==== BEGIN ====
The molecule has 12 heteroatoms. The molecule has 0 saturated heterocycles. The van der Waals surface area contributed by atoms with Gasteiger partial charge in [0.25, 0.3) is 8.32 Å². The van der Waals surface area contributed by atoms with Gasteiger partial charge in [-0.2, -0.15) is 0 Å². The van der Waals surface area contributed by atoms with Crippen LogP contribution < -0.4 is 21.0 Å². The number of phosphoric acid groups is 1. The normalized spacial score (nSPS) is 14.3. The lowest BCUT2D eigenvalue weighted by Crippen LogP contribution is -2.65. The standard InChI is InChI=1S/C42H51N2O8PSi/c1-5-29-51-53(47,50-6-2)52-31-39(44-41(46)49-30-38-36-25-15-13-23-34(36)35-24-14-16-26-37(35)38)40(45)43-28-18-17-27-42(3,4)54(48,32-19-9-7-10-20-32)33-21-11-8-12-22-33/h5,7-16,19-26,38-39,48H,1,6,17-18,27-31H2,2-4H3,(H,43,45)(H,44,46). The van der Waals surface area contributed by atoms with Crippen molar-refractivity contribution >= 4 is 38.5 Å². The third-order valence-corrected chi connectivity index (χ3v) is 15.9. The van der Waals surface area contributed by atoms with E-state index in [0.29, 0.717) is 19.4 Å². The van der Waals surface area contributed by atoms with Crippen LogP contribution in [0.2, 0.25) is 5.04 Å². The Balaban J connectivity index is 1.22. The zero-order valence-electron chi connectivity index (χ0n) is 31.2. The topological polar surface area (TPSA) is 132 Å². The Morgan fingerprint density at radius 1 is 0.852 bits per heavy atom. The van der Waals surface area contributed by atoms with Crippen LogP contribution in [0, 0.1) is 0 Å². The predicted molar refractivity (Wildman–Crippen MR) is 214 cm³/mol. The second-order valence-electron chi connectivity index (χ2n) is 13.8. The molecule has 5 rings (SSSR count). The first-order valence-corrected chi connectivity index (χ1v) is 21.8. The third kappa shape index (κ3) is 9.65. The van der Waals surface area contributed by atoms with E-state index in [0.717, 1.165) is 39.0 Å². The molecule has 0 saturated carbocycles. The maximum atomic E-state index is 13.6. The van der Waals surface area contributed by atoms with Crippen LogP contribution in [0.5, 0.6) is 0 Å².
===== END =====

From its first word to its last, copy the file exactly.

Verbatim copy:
The molecule has 12 heteroatoms. The molecule has 0 saturated heterocycles. The van der Waals surface area contributed by atoms with Gasteiger partial charge in [0.25, 0.3) is 8.32 Å². The van der Waals surface area contributed by atoms with Gasteiger partial charge in [-0.2, -0.15) is 0 Å². The van der Waals surface area contributed by atoms with Crippen LogP contribution < -0.4 is 21.0 Å². The number of phosphoric acid groups is 1. The normalized spacial score (nSPS) is 14.3. The lowest BCUT2D eigenvalue weighted by Crippen LogP contribution is -2.65. The standard InChI is InChI=1S/C42H51N2O8PSi/c1-5-29-51-53(47,50-6-2)52-31-39(44-41(46)49-30-38-36-25-15-13-23-34(36)35-24-14-16-26-37(35)38)40(45)43-28-18-17-27-42(3,4)54(48,32-19-9-7-10-20-32)33-21-11-8-12-22-33/h5,7-16,19-26,38-39,48H,1,6,17-18,27-31H2,2-4H3,(H,43,45)(H,44,46). The van der Waals surface area contributed by atoms with Crippen molar-refractivity contribution >= 4 is 38.5 Å². The third-order valence-corrected chi connectivity index (χ3v) is 15.9. The van der Waals surface area contributed by atoms with E-state index in [0.29, 0.717) is 19.4 Å². The van der Waals surface area contributed by atoms with Crippen LogP contribution in [0.2, 0.25) is 5.04 Å². The Balaban J connectivity index is 1.22. The zero-order valence-electron chi connectivity index (χ0n) is 31.2. The topological polar surface area (TPSA) is 132 Å². The Morgan fingerprint density at radius 1 is 0.852 bits per heavy atom. The van der Waals surface area contributed by atoms with Crippen LogP contribution in [0, 0.1) is 0 Å². The predicted molar refractivity (Wildman–Crippen MR) is 214 cm³/mol. The second-order valence-electron chi connectivity index (χ2n) is 13.8. The molecule has 5 rings (SSSR count). The first-order valence-corrected chi connectivity index (χ1v) is 21.8. The third kappa shape index (κ3) is 9.65. The van der Waals surface area contributed by atoms with E-state index in [0.717, 1.165) is 39.0 Å². The molecule has 0 saturated carbocycles. The maximum atomic E-state index is 13.6. The van der Waals surface area contributed by atoms with Crippen LogP contribution in [0.5, 0.6) is 0 Å².